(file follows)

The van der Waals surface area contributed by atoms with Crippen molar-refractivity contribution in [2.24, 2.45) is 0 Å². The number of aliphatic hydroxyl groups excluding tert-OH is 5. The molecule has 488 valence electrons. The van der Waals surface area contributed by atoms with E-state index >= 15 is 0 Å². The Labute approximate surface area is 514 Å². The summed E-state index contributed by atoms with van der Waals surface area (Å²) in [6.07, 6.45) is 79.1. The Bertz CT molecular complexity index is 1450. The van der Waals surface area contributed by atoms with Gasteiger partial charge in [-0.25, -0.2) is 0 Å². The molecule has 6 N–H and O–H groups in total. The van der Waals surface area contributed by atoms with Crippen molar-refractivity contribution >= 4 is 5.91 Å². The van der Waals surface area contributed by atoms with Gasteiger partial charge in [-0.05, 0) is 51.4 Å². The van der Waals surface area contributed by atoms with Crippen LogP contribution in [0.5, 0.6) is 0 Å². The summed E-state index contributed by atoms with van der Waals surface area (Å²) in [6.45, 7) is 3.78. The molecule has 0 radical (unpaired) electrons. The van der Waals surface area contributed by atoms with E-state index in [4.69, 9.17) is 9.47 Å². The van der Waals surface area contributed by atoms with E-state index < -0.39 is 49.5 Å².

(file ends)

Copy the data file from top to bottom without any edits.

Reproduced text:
The van der Waals surface area contributed by atoms with Crippen molar-refractivity contribution in [2.24, 2.45) is 0 Å². The number of aliphatic hydroxyl groups excluding tert-OH is 5. The molecule has 488 valence electrons. The van der Waals surface area contributed by atoms with E-state index >= 15 is 0 Å². The Labute approximate surface area is 514 Å². The summed E-state index contributed by atoms with van der Waals surface area (Å²) in [6.07, 6.45) is 79.1. The Bertz CT molecular complexity index is 1450. The van der Waals surface area contributed by atoms with Gasteiger partial charge in [-0.25, -0.2) is 0 Å². The molecule has 6 N–H and O–H groups in total. The van der Waals surface area contributed by atoms with Crippen molar-refractivity contribution >= 4 is 5.91 Å². The van der Waals surface area contributed by atoms with Gasteiger partial charge in [-0.05, 0) is 51.4 Å². The van der Waals surface area contributed by atoms with Crippen LogP contribution in [0.5, 0.6) is 0 Å². The summed E-state index contributed by atoms with van der Waals surface area (Å²) in [6.45, 7) is 3.78. The molecule has 0 radical (unpaired) electrons. The van der Waals surface area contributed by atoms with E-state index in [4.69, 9.17) is 9.47 Å². The van der Waals surface area contributed by atoms with E-state index < -0.39 is 49.5 Å².